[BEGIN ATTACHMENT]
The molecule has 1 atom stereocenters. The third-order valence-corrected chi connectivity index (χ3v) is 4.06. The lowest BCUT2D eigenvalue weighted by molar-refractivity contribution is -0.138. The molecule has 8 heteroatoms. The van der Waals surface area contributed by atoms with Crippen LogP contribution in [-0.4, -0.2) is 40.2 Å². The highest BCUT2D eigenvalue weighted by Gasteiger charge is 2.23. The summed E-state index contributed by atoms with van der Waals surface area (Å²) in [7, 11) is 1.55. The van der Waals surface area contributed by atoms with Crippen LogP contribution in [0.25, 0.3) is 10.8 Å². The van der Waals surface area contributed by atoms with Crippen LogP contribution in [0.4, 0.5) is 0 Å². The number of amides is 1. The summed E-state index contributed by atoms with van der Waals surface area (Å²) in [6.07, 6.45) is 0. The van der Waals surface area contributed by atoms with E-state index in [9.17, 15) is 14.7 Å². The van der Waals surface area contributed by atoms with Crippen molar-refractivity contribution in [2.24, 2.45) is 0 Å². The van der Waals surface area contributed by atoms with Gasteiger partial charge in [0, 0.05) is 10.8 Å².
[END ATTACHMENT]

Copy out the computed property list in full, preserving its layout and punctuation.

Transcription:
The molecule has 1 atom stereocenters. The third-order valence-corrected chi connectivity index (χ3v) is 4.06. The lowest BCUT2D eigenvalue weighted by molar-refractivity contribution is -0.138. The molecule has 8 heteroatoms. The van der Waals surface area contributed by atoms with Crippen LogP contribution in [-0.4, -0.2) is 40.2 Å². The highest BCUT2D eigenvalue weighted by Gasteiger charge is 2.23. The summed E-state index contributed by atoms with van der Waals surface area (Å²) in [7, 11) is 1.55. The van der Waals surface area contributed by atoms with Crippen LogP contribution in [0.25, 0.3) is 10.8 Å². The van der Waals surface area contributed by atoms with Crippen LogP contribution in [0.4, 0.5) is 0 Å². The number of amides is 1. The summed E-state index contributed by atoms with van der Waals surface area (Å²) in [6.07, 6.45) is 0. The van der Waals surface area contributed by atoms with E-state index in [9.17, 15) is 14.7 Å². The van der Waals surface area contributed by atoms with Crippen molar-refractivity contribution in [2.24, 2.45) is 0 Å². The van der Waals surface area contributed by atoms with Gasteiger partial charge in [0, 0.05) is 10.8 Å².